Acute Asthma in Children: An Investigation of Hospital Care and Its Effect on Outcome

Madge, Philippa (1995) Acute Asthma in Children: An Investigation of Hospital Care and Its Effect on Outcome. MSc(R) thesis, University of Glasgow.

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Abstract

Adult studies suggest that treatment and outcome of acute asthma is better for patients treated in specialist respiratory wards. The situation for children is less clear as there are no similar large scale studies. We performed a prospective study of 727 asthma admissions (occurring in 572 children) in two health board areas in the West and Central Scotland between January 93 and January 94. The aims of the study were to assess treatment and outcome in terms of continuing morbidity and readmissions. The results showed that the acute treatment was excellent with over 93% of children receiving nebulised bronchodilators and oral steroids. Discharge planning was less good with only 10% receiving written information at time of discharge. Readmissions were common and accounted for 21.3% of the yearly admissions. A morbidity questionnaire completed by a random sample of 25% of parents within one month of discharge showed a number of children suffering ongoing asthma symptoms. Final analysis showed there was no difference in outcome of children cared for by a specialist respiratory team, or between health board areas. In response to these specific deficiencies an enhanced discharge package was developed for use in Royal Hospital for Sick Children, Glasgow. A "Home management package", which included an asthma education booklet, a written asthma management plan, follow-up at a nurse run asthma clinic and an asthma help-line, was then evaluated in a controlled randomised study over a one year period. Children with acute asthma were randomised at time of admission to either an intervention or control group. Outcome was assessed by monitoring readmissions and a morbidity questionnaire completed by the parents. In all, 201 children were randomised, 96 into the intervention group and the 105 into the control group. Although, both groups received the same hospital care, there were both fewer readmissions and fewer reported symptoms in the intervention group. In conclusion, a structured "Home management package" achieved significant reductions in readmissions and improvements in asthma morbidity.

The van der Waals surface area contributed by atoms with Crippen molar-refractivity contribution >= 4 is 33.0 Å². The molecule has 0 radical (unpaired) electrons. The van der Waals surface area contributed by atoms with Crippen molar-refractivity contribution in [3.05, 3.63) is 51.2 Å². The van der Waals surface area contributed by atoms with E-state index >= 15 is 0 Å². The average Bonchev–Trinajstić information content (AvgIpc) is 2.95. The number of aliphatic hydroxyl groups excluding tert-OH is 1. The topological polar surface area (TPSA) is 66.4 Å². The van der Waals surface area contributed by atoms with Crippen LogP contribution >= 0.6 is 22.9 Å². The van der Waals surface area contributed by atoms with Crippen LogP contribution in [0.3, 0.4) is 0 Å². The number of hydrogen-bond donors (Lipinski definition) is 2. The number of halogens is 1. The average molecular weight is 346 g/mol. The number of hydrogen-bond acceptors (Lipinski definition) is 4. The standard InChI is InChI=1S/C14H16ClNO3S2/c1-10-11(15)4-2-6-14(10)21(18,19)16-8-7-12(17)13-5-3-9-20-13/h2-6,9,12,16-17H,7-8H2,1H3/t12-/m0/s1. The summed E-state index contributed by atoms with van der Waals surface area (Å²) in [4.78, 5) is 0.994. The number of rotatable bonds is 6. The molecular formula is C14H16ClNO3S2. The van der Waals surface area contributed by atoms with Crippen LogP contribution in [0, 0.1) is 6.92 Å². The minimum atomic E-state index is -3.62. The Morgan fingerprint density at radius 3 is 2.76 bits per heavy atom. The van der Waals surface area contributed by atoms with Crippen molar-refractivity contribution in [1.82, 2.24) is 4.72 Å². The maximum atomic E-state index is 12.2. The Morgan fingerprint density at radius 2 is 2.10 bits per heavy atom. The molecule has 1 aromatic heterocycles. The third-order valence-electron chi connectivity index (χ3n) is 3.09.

Item Type: Thesis (MSc(R))
Qualification Level: Masters
Additional Information: Adviser: Di Carter
Keywords: Medicine, Nursing
Date of Award: 1995
Depositing User: Enlighten Team
Unique ID: glathesis:1995-75798
Copyright: Copyright of this thesis is held by the author.
Date Deposited: 19 Dec 2019 09:15
Last Modified: 19 Dec 2019 09:15
URI: http://theses.gla.ac.uk/id/eprint/75798

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